An acquaintance of mine soon will travel to Russia due to United Airlines’ currently incredibly cheap deals from Dulles to Moscow. So, I prepared a list of recommendations for her, one of which is Christ the Savior Cathedral in Moscow.
I believe that Christ the Savior is Moscow’s cathedral, but it is difficult to tell which of the “cathedrals” is the current patriarchal church because so many former ones remain. Moreover, it appears that Russians use the term sobor (собор) to designate any important church; so, the English equivalent is not really “cathedral” but something more like “basilica.”
Tsar Alexander I initiated the building of the new cathedral in gratitude to God for Russia’s defeat of Napoleon. His brother Tsar Nicholas chose the final design, and the cathedral was consecrated in A.D. 1883 on the coronation of Tsar Alexander III, Nicholas’ grandson. During the Soviet years, Stalin had the cathedral blown up, and the site became a public swimming pool. After the fall of the Communists, Russians rebuilt the cathedral, and it was consecrated on the feast of the Transfiguration in A.D. 2000. My brother Aaron and I attended the liturgy there for the same feast when we visited Moscow.
The cathedral is massive but beautiful. As you can see in the photograph above, it is built upon a base that covers a lot of area. Inside, in addition to the main church, there are museums, auditoriums, numerous chapels, and other facilities. In this, Christ the Savior strikes me as a Russian Orthodox equivalent to the Basilica of the National Shrine of the Immaculate Conception in Washington, D.C. Like Christ the Savior, the basilica is an all purpose center for worship, administration, and pilgrimage. They are similar in other ways, as well. I harbor significant reservations about the interior iconography of both churches. Christ the Savior has the Westernized style of nineteenth century Russian iconography, and the basilica has the chaotic and confused style of modern Roman Catholic religious art. Nonetheless, I am quite fond of both. If you are ever in the Russian or American capital cities, spend some hours visiting one of these monuments to the glory of God.
What American city better illustrates the diminution of the United States over the last couple of generations than Detroit? A century ago, the city that straddles Lakes Erie and Saint Clair boomed and became one of America’s industrial powerhouses. Today, it somewhat resembles a post-apocalyptic wasteland. The factories have closed, the talented continually leave, the politicians are corrupt and moronic—even by American democratic standards, and the city’s survivors remain in a forgotten town. Good job, U.A.W. and Big Three visionaries!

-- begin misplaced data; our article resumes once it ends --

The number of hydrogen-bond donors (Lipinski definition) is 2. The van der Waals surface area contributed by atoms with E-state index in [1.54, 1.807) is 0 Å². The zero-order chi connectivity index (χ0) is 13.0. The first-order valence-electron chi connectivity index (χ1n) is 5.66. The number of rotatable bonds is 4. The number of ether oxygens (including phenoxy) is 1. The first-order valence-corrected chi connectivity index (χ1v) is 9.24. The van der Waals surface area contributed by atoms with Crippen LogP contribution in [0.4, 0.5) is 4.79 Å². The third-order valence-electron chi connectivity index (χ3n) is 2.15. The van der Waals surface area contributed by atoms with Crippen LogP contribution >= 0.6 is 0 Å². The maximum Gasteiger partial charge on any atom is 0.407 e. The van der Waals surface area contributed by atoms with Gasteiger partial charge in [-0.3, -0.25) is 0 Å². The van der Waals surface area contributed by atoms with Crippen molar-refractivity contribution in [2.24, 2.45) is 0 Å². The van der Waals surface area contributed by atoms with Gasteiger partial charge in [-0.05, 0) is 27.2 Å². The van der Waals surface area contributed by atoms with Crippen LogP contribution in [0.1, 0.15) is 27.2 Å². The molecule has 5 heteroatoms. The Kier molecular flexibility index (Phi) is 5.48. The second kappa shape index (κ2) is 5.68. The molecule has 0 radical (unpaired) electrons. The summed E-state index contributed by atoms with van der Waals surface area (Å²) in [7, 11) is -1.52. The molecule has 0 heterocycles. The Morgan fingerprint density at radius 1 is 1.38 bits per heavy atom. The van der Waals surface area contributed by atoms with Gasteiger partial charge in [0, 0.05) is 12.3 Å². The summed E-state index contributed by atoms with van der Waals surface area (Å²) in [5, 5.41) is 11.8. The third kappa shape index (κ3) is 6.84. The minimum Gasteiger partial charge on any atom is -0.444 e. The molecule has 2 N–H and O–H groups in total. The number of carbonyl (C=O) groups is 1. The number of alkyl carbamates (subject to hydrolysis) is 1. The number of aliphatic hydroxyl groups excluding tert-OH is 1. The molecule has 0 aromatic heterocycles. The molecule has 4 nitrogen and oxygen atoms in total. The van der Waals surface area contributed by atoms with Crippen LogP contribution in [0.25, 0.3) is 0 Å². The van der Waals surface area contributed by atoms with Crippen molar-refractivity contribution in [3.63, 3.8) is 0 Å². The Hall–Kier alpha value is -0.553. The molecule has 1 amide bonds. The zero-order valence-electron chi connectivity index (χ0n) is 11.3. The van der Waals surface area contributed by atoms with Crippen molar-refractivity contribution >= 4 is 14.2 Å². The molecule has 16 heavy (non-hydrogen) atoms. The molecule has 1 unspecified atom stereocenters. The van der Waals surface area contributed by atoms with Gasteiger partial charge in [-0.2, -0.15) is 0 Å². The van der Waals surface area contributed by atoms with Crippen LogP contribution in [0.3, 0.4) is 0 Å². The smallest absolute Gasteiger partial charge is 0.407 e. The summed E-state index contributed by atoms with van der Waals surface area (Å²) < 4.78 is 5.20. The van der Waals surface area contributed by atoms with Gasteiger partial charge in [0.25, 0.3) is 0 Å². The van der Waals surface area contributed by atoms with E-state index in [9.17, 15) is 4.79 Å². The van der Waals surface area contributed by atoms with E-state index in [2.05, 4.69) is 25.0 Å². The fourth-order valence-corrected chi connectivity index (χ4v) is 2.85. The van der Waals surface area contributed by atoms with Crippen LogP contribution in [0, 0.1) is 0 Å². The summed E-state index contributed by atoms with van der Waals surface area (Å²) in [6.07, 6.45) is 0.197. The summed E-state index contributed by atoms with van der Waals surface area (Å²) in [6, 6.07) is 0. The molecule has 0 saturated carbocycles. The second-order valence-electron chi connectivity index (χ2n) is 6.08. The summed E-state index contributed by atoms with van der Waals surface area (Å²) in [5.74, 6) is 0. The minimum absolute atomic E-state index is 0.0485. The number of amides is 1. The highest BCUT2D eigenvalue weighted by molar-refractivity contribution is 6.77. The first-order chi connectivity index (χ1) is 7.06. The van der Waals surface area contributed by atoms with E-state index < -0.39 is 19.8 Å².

Detroit’s populace only has Vernor’s Ginger Ale for comfort and the ridiculous People Mover for a laugh. Oh, I forgot “Comerica Park”—even baseball has been ruined in Detroit by their obnoxious companies. Comerica Bank is not even headquartered in Detroit anymore, having carpetbagged down to Texas. Bastards! Cincinnati has likewise suffered, as all the “Rust Belt” towns except, it seems, Chicago. However, Detroit’s decay is more striking, and the rot is regional rather than limited to the core of the town. De-industrialization has devastated Michigan.
On Slate, Witold Rybczynski has a “slide show essay” on Detroit and its ruins. You can see it here. I find the Michigan Theater pictures rather emblematic of the city as a whole. Henry Ford would weep.
Of course, those resigned to their doom may amuse themselves by the spectacle of their failed city. Urban politics often make for a colorful circus show, and Detroit does not disappoint.
The councilwoman who causes a scene is Monica Conyers, the wife of Congressman John Conyers and the current president of Detroit’s completely Democratic city council. Note that John Conyers is the chairman of the House Judiciary Committee and the second longest serving member of the House, as well as being yet another crooked Detroit politician. Yes, this is what the American government has become.
You can see more Conyersesque wonderfulness in an interview with Charlie LeDuff. Here is the first part, and here is the second part. I experience the same sort of joy with Mrs. Conyers that I had watching Saddam Husein’s Information Minister, Muhammed Saeed al-Sahaf (a.k.a. Baghdad Bob). If you are going to represent bad government, you can at least entertain the world while doing so. Kudos Monica Conyers—you at least have a sense of humor, if not of propriety!
Several nights ago, I had a dream about the old Ape House at the Cincinnati Zoo. It has been long closed, and I awoke not knowing if my mind had constructed the dreamscape or if I had simply remembered it. For I often dream of places that do not exist outside my imagination or of real places that change considerably in my dreams. Once, I dreamt that Catherine the Great escorted my family on a carriage tour of Saint Petersburg, but it was quite different from the city on the Neva. The mind is bizarre. Anyway, as I thought about it more, I was sure that my dream was based on my childhood memories of the zoo.
To confirm my memory, I looked online for pictures of the old Ape House, which led me to Cincinnati Views. The site has many postcards, maps, and photographs of the city. On the Downtown Streets page, you can see this view of Fourth Street looking east from Race Street:
For a more industrial look, consider this wonderfully melancholic view from Price Hill on the Bird’s Eye View page:
Spend some time on the site; it has thousands of images.